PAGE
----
Growing up in Vancouver, Jackie Webster never had another black child in her class. Maybe there would be a black student in the grade above or the grade below, but never in her class.
When her family moved to another neighborhood, residents said their property values would go down with the arrival of a black family.
“We kept that yard up,” Webster said Wednesday, adding she hated those outdoor chores, but her parents didn’t want to give neighbors any reason to complain.
At 18, Webster, a 1970 graduate of Hudson’s Bay High School, was in J.C. Penney’s — back then it was downtown — and was picked up for shoplifting. She told the officer she had money to pay for her items, but was dragged over to the police station. She was humiliated at the thought she’d be spotted by friends who would no doubt be hanging out at Burgerville or cruising the streets.
She was ordered to appear the next day in court.
“Judge (Tom) Lodge said, ‘Why are you here?’ and I said, ‘There’s prejudice.’”
Lodge apologized and dismissed the case.
In 1982, Webster was hired at the Clark County Sheriff’s Office.
“And now look at her,” said Rekah Strong, Clark County’s diversity coordinator. “She’s the chief. She’s in charge of the jail.”
Webster, whose mother, Val Joshua, served for years as president of the Vancouver chapter of the NAACP, was one of seven speakers Wednesday during a lunchtime presentation for county employees on a new book, “First Families of Vancouver’s African American Community: From World War II to the Twenty-First Century.”
A book release party will begin at 3 p.m. April 14 at Gaiser Hall at Clark College, 1933 Fort Vancouver Way.
The book was written by Jane Elder Wulff, who worked on the project with Cornetta Smith. Wulff interviewed members of 35 families, and the recordings of the interviews will be kept at the Clark County Historical Museum, she said.
The book, sponsored by the Vancouver chapter of the NAACP, was paid for in part by a $10,500 county historic promotion grant.
The grant money comes from a fee paid to record a document in the county auditor’s office.
Proceeds from the book will support the NAACP.
The idea for the book came after Wulff, a freelance writer, met with Cornetta and her husband, Dayton, to write a feature story for the Senior Messenger.
They decided there would be a great value in recording the history of the families who came west to work at the Kaiser Shipyard during World War II.
Several families initially lived in Vanport, a housing development at what now is Portland’s Delta Park. They moved to Vancouver after the Vanport flood of 1948. After the war ended and the shipyard closed, the NAACP worked with a few local companies, including Crown Zellerbach, Alcoa and Hidden Brick Co., to hire black employees, Wulff said.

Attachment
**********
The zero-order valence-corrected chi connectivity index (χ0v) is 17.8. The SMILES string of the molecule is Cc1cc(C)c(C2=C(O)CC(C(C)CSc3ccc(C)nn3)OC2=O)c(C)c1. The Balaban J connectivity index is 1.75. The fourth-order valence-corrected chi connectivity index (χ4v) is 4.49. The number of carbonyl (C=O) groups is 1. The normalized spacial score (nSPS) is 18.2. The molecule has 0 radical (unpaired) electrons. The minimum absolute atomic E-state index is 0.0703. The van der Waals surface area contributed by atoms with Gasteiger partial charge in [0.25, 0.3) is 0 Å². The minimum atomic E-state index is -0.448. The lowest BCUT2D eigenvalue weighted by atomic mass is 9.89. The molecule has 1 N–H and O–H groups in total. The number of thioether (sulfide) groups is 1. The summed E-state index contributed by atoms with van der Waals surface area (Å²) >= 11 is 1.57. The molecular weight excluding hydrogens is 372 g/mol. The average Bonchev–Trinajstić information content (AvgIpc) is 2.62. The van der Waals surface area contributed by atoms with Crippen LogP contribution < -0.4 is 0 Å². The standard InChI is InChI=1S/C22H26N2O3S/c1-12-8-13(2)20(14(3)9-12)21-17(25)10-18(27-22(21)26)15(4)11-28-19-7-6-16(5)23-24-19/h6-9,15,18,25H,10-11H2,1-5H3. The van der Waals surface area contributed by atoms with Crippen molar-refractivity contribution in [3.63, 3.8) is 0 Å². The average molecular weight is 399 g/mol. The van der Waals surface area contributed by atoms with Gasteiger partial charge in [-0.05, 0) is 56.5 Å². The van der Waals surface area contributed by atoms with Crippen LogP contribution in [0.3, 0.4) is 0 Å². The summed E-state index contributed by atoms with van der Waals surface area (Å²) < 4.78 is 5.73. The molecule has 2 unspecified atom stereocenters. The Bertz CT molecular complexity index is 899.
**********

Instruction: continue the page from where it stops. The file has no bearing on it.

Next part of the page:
Wulff said at the peak of the war, there were close to 9,000 black people in Vancouver.
From the 1940 U.S. Census to the 1950 U.S. Census, the city’s total population grew from 18,788 to 41,664.
According to the 2010 Census, the city has 161,791 residents, and 4,763 residents (2.9 percent of the population) are black.
Along with Webster, speakers included Smith and her husband, Cora and Andrew Davis, Belva Jean Griffin and Ken Smith.
Andrew Davis, whose family moved from Alabama, recalled that the men would come first to see if the stories they’d heard were true, that they could make a good living and not have to live under the Jim Crow laws. His father’s sawmill had been burned down five times.
“That was his motivation” to move west, Davis said.
Cora Davis, 72, said she remembered her father coming out to take a job at the shipyard, then sending for his wife and children. She remembers the days and nights on the train.
“It seemed like it was such a long, long ride,” Davis said. Her father worked nights at the shipyard while her mother worked days.
Her older brother was friends with her future husband.
“We’ve been married for 54 years now,” she said.
Griffin, 84, said her father died when she was 2, and her mother was earning $1 a day doing domestic work in Oklahoma. In 1942, one of her aunts moved up to Vancouver, and in 1944 her mother brought Griffin and her other two children. The Vanport flood was the second time the family lost their home; it had been burned down in Oklahoma.
Griffin said she told her mom she missed her friends.
“I kept begging her, ‘Let’s go back to Tulsa,’ But she said, ‘No way.’ She’d found what she’d been looking for,” Griffin said. After years of referring to Tulsa as her home, Griffin came around.
“This is my home,” she said. “I love it here.”
And Webster, while she still remembers how angry and humiliated she felt at J.C. Penney’s 32 years ago, loves Vancouver, too.
“Yes, I love Vancouver now. And we have grown, and we have survived,” she said, looking at the other speakers. “And we survived because we had each other.”